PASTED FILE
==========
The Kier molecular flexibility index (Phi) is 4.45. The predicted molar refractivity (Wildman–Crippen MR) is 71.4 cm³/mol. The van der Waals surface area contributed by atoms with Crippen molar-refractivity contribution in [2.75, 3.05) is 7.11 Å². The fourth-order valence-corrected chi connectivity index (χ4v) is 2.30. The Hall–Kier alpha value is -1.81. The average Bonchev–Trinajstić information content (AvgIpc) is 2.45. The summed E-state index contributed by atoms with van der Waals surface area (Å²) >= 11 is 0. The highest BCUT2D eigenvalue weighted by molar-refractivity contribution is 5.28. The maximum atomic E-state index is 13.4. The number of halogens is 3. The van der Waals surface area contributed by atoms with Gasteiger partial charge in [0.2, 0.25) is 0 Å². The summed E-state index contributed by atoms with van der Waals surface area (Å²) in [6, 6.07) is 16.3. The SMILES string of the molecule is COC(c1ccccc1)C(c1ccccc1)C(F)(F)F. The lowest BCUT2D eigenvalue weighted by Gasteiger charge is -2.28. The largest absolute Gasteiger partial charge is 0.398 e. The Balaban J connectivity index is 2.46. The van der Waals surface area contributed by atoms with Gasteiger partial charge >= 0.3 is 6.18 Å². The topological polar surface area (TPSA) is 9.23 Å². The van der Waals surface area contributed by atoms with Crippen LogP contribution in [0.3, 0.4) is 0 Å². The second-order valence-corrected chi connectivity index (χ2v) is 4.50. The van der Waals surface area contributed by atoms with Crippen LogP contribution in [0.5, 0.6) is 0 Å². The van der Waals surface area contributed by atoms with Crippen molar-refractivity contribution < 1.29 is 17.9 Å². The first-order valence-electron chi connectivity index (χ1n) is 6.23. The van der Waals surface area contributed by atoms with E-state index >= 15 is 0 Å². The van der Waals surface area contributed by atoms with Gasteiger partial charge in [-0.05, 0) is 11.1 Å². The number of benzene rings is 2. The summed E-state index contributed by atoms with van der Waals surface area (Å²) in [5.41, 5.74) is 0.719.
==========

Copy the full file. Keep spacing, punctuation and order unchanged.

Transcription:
The Kier molecular flexibility index (Phi) is 4.45. The predicted molar refractivity (Wildman–Crippen MR) is 71.4 cm³/mol. The van der Waals surface area contributed by atoms with Crippen molar-refractivity contribution in [2.75, 3.05) is 7.11 Å². The fourth-order valence-corrected chi connectivity index (χ4v) is 2.30. The Hall–Kier alpha value is -1.81. The average Bonchev–Trinajstić information content (AvgIpc) is 2.45. The summed E-state index contributed by atoms with van der Waals surface area (Å²) >= 11 is 0. The highest BCUT2D eigenvalue weighted by molar-refractivity contribution is 5.28. The maximum atomic E-state index is 13.4. The number of halogens is 3. The van der Waals surface area contributed by atoms with Gasteiger partial charge in [0.2, 0.25) is 0 Å². The summed E-state index contributed by atoms with van der Waals surface area (Å²) in [6, 6.07) is 16.3. The SMILES string of the molecule is COC(c1ccccc1)C(c1ccccc1)C(F)(F)F. The lowest BCUT2D eigenvalue weighted by Gasteiger charge is -2.28. The largest absolute Gasteiger partial charge is 0.398 e. The Balaban J connectivity index is 2.46. The van der Waals surface area contributed by atoms with Gasteiger partial charge >= 0.3 is 6.18 Å². The topological polar surface area (TPSA) is 9.23 Å². The van der Waals surface area contributed by atoms with Crippen LogP contribution in [0.3, 0.4) is 0 Å². The second-order valence-corrected chi connectivity index (χ2v) is 4.50. The van der Waals surface area contributed by atoms with Crippen LogP contribution in [0.5, 0.6) is 0 Å². The van der Waals surface area contributed by atoms with Crippen molar-refractivity contribution < 1.29 is 17.9 Å². The first-order valence-electron chi connectivity index (χ1n) is 6.23. The van der Waals surface area contributed by atoms with E-state index >= 15 is 0 Å². The van der Waals surface area contributed by atoms with Gasteiger partial charge in [-0.05, 0) is 11.1 Å². The number of benzene rings is 2. The summed E-state index contributed by atoms with van der Waals surface area (Å²) in [5.41, 5.74) is 0.719.